WSVN -- Virginia Thurston was 77 years old and suffering from Alzheimer's disease when she was raped in a Jacksonville nursing home.
Ken Thurston: "Our mother was a three-to-five-year-old at the time she was raped."
Ivy Edwards was found on top of Virginia. He was charged with the attack but was found incompetent to stand trial and sent to a mental institution. He was 83 at the time and has an ugly criminal history. It includes sex offenses that go back 40 years.
Sandra Banning: "But they were too busy with their own personal agendas within that care center to take the time to do what they were paid to do, and that was to protect my mother."
At Miami's Munne Center, 33-year-old Darryl McGee was found naked in the room of a 71-year-old Alzheimer's patient, he also lived at the center. According to the police report, the patient complained of rectal and vaginal pains. Police say McGee, a man with a criminal past, admitted he had sex with the victim. He's been charged with sexual battery.
Brian Lee: "There was not very much supervision of the residents at that time, and it could have been prevented."
Carmel Cafiero: "While background checks are required for workers in nursing homes and other care facilities, there is no such requirement when it comes to who is staying there. As a result, the person down the hall or in the next bed could have a criminal history."
It's estimated there are about 700 sexual offenders living in nursing homes nationwide.
Wes Bledsoe: "When you put predators in with prey, somebody is going to get bit."
Wes Bledsoe campaigns for better protection of our elderly from criminals living under the radar.
Wes Bledsoe: "We have documented over 50 murders, rapes, sexual and physical assaults committed by criminal offenders while they were residing in these long-term care facilities."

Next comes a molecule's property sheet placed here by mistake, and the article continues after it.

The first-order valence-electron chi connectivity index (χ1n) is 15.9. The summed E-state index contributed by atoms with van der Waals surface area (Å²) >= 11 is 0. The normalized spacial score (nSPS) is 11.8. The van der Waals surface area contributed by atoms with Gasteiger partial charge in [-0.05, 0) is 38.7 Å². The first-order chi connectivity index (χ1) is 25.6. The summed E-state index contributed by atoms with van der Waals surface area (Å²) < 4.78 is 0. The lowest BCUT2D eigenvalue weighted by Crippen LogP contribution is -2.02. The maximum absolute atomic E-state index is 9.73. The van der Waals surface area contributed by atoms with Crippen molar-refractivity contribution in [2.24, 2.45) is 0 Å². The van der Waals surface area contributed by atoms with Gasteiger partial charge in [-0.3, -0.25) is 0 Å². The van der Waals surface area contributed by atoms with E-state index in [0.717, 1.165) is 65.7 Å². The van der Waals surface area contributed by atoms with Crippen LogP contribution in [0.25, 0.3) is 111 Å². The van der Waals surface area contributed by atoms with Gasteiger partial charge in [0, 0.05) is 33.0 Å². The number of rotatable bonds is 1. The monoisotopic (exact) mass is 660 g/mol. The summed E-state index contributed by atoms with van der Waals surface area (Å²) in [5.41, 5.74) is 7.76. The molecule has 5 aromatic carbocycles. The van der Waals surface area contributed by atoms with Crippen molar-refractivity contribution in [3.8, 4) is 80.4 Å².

And there's no way to know how many crimes go unreported because victims have dementia and don't remember or even realize they have been victimized.
Sandra Banning: "She was mortified, absolutely mortified."
Sandra Banning saw the damage first-hand as her mother was examined at the hospital after her rape.
Sandra Banning: "And watch the tears go down the sides of her face. That is something I will carry with me as long as I live."
Banning sued the nursing home and won. Now they are trying to get Florida law changed. Currently, workers must pass criminal background checks; they think residents should too.
Sandra Banning: "I think you need to know not only who the workers are but who their roommates are, who lives down the hall."
But the folks who operate long-term care facilities say that's easier said than done.
The Floridean in Miami has not had sexual offenders as patients. Kelley Rice-Schild is the fourth generation owner of the nursing home opened by her great grandmother.
She already pays the state to run required background checks on employees. She says they should not have to pay to run the same kind of checks on residents. Rice-Schild thinks the burden should be put on the offender or their family to disclose criminal backgrounds.
Kelley Rice-Schild: "They should make that known if they move into a nursing facility or assisted living facility or adult congregate living facility. We should also be protected."
Administrators can check the Florida Department of Law Enforcement Internet site for free. According to that website, sex offender Henry Fort is living at the Hillcrest Nursing and Rehabilitation Center in Hollywood. A spokesman said he has been here for eight years.
The FDLE website has Eugenio Alvarez, also a registered sex offender, living at the Fair Havens Facility in Miami Springs. A spokesman said it could not comment on any resident, but the registry only goes back to 1997, so many older violators do not appear.
Wes Bledsoe: "So what that means to us, is not only are residents unsafe but so are staff and even visitors."
Although there is disagreement on how best to determine a resident's history, there's no debate on the fact it is needed. Until that happens, experts say expect more Predators on the Prowl.